A lawsuit filed Tuesday in Santa Clara County Superior Court alleges that negligent security allowed a heavily armed gunman to enter the Gilroy Garlic Festival on July 28, killing three people and injuring at least 14 others.
The lawsuit against the Gilroy Garlic Festival Association, various security companies and other unnamed defendants was filed by the Scarlett Law Group of San Francisco on behalf of five victims who suffered multiple life-threatening gunshot wounds. More plaintiffs could join the suit, said lawyer Randall H. Scarlett, who said it was too soon to identify a dollar amount for a damage claim.
The festival association doesn’t have very deep pockets: Its Internal Revenue Service Form 990 listed $868,216 in net assets for 2018, down from $1,282,191 in net assets for 2017. Scarlett said medical bills for just two of the plaintiffs have already totaled more than $2 million each, with treatment continuing.
The lawsuit claims that the association, a Gilroy-based non-profit, could have done numerous things to make the festival safer, including maintaining a secure perimeter, monitoring that perimeter and other vulnerable areas with trained guards and properly staffing security personnel.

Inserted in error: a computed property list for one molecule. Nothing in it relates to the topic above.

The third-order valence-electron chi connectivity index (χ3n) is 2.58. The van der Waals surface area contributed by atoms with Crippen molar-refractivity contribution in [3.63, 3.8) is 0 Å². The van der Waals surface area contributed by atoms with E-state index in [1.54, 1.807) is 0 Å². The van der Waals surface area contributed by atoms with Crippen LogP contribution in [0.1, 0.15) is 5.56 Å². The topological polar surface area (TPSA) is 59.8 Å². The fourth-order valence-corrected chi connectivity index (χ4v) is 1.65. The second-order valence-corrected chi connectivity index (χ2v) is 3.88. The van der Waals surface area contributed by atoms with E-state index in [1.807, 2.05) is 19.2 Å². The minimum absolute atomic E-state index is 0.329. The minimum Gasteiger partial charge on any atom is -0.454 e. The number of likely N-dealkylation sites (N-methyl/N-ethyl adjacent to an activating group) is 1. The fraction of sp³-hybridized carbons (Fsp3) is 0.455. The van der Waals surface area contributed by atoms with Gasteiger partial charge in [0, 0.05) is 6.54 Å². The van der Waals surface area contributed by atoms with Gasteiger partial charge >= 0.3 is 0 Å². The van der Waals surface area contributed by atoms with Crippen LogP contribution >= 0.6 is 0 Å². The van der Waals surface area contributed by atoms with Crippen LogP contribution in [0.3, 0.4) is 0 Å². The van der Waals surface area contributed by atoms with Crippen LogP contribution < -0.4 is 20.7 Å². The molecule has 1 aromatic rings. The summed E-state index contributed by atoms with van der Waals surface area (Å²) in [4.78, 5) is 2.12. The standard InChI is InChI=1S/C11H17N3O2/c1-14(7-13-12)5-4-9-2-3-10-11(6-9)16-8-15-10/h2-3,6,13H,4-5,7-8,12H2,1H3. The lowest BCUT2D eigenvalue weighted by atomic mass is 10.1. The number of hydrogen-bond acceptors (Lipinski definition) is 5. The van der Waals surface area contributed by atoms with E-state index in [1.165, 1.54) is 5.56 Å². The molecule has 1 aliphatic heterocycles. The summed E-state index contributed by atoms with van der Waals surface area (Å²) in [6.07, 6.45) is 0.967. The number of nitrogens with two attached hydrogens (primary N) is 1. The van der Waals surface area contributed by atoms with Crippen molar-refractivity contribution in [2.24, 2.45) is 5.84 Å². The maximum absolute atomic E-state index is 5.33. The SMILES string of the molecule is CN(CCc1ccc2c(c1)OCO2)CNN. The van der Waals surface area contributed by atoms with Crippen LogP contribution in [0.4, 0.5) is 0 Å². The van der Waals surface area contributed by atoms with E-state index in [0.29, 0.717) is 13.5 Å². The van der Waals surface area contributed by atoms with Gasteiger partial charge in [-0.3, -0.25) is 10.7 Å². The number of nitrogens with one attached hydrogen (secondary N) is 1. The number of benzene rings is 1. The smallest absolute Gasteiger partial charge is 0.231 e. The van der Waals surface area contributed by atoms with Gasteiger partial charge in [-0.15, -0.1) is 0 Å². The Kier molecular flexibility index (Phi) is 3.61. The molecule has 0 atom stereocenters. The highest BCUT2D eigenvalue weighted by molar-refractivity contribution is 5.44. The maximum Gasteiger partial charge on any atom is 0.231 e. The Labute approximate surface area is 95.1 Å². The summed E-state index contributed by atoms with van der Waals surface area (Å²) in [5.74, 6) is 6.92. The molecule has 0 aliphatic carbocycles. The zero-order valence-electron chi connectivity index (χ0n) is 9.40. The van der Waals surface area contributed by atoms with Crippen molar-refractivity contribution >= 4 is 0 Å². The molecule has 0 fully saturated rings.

“Reasonable steps could have avoided this completely,” Scarlett told a crowded press conference while announcing the suit earlier this week.
The plaintiffs in the lawsuit do not at this point include the families of the three people killed by the gunman: Stephen Romero, Keyla Salazar and Trevor Irby.
The Garlic Festival Association later Tuesday released the following statement: “The lawsuit filed today stemming from a horrific act of domestic terrorism, is not unexpected, and we will respond through the appropriate legal channels. As a non-profit organization, we must remain focused on our mission: fundraising for the entire community of Gilroy and the more than 150 charities that rely on us.”